AbstractThe average person has more familiarity with the procedures of criminal law than with those of civil law, as highly publicized criminal cases are what are most commonly encountered. As such, it is important to have an understanding of the major differences between the two and not confuse one with the other. Both have important applications and implications in the world of medicine.

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Criminal vs. Civil Law as it Pertains to Medicine

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Criminal Law deals specifically with violations of the laws and is prosecuted by the state, as opposed to civil law, in which one party brings grievances against another party or the state. One of the major differences between civil and criminal cases is the rights of the defendant. In criminal cases, the defendant has many rights to ensure that he is not unjustly convicted and sentanced1. Many rights, such as Due Process and the Double Jeopardy (Fifth Amendment) rule are found in the Bill of Rights. The rights of a criminal defendant include right to a trail by jury, and the assumption that he is innocent until proven guilty by the prosecution. In the majority of civil cases, although burden of proof still lies upon the plaintiff, the standard of guilt is much looser. For a civil defendant to be considered guilty, the standard is the “preponderance of the evidence,” meaning essentially that it must appear more likely than not that the defendant is guilty1.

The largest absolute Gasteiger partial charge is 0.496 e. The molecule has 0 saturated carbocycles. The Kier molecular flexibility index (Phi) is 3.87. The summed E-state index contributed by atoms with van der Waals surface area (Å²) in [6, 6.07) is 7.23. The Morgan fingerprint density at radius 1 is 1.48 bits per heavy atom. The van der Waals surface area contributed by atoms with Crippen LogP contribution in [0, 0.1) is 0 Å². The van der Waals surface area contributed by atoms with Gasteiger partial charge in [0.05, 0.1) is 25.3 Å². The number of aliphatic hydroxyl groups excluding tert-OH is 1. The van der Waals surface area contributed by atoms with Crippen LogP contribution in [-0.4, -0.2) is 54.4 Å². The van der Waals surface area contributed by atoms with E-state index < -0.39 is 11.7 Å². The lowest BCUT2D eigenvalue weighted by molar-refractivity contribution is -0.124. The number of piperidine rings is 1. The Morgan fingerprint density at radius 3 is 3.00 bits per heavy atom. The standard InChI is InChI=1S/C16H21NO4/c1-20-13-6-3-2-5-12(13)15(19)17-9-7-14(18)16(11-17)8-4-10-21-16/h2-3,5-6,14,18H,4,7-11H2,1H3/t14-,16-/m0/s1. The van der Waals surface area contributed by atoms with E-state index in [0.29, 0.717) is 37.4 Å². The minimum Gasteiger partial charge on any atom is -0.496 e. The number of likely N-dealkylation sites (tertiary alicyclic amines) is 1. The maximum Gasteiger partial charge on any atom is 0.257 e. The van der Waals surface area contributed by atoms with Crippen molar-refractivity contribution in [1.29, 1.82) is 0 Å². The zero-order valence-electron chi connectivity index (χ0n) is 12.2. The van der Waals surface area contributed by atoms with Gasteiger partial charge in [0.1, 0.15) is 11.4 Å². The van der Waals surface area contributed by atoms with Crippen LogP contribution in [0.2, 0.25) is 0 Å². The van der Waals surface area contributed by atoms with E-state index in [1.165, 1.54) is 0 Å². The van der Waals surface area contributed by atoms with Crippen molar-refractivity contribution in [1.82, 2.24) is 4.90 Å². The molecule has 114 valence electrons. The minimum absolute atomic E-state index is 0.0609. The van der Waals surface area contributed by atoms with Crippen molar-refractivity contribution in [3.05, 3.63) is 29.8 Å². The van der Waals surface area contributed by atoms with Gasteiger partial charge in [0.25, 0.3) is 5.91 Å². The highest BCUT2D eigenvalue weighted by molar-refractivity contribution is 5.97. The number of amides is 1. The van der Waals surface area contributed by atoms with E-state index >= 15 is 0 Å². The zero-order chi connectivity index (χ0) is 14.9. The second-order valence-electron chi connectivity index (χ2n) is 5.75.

Thus, a defendant in a criminal case might be found not guilty, but be found guilty in a civil prosecution for the same allegation and be compelled to pay the plaintiff. This in particular is important to medical cases, such as malpractice suits, wherein a doctor might be found not guilty in a criminal case, but may have liability in a civil suit2. As such, it is important in the medical industry to have insurance against such situations. Due to cultural shifts in the view of doctors and medical professionals, the likelihood of these suits has increased in recent years. In the past, medical professionals were highly esteemed and practically infallible2. Today, however, with the vast information available to patients through the internet and the increasing role of nurses in the medical profession, doctors are more commonly being called into question.

  • Silver, J. (2008). The Crime Junkie’s Guide to Criminal Law: From Law and Order